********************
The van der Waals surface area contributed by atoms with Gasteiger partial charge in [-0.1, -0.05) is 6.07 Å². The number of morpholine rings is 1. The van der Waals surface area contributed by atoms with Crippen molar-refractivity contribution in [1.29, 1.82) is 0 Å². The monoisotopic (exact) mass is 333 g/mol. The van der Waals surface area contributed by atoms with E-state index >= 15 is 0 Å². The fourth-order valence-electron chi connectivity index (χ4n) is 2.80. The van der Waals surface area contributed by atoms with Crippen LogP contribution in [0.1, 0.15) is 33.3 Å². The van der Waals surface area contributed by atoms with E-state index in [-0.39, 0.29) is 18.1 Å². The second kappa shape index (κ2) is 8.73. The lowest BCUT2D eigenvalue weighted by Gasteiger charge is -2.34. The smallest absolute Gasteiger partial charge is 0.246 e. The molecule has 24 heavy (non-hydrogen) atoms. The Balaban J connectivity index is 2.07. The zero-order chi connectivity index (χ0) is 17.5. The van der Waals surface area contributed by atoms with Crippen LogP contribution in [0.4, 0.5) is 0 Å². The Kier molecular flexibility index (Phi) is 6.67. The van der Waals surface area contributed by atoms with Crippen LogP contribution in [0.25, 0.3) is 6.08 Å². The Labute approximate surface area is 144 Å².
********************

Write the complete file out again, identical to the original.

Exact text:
The van der Waals surface area contributed by atoms with Gasteiger partial charge in [-0.1, -0.05) is 6.07 Å². The number of morpholine rings is 1. The van der Waals surface area contributed by atoms with Crippen molar-refractivity contribution in [1.29, 1.82) is 0 Å². The monoisotopic (exact) mass is 333 g/mol. The van der Waals surface area contributed by atoms with E-state index >= 15 is 0 Å². The fourth-order valence-electron chi connectivity index (χ4n) is 2.80. The van der Waals surface area contributed by atoms with Crippen LogP contribution in [0.1, 0.15) is 33.3 Å². The van der Waals surface area contributed by atoms with E-state index in [-0.39, 0.29) is 18.1 Å². The second kappa shape index (κ2) is 8.73. The lowest BCUT2D eigenvalue weighted by Gasteiger charge is -2.34. The smallest absolute Gasteiger partial charge is 0.246 e. The molecule has 24 heavy (non-hydrogen) atoms. The Balaban J connectivity index is 2.07. The zero-order chi connectivity index (χ0) is 17.5. The van der Waals surface area contributed by atoms with Crippen LogP contribution in [0.4, 0.5) is 0 Å². The Kier molecular flexibility index (Phi) is 6.67. The van der Waals surface area contributed by atoms with Crippen LogP contribution in [0.25, 0.3) is 6.08 Å². The Labute approximate surface area is 144 Å².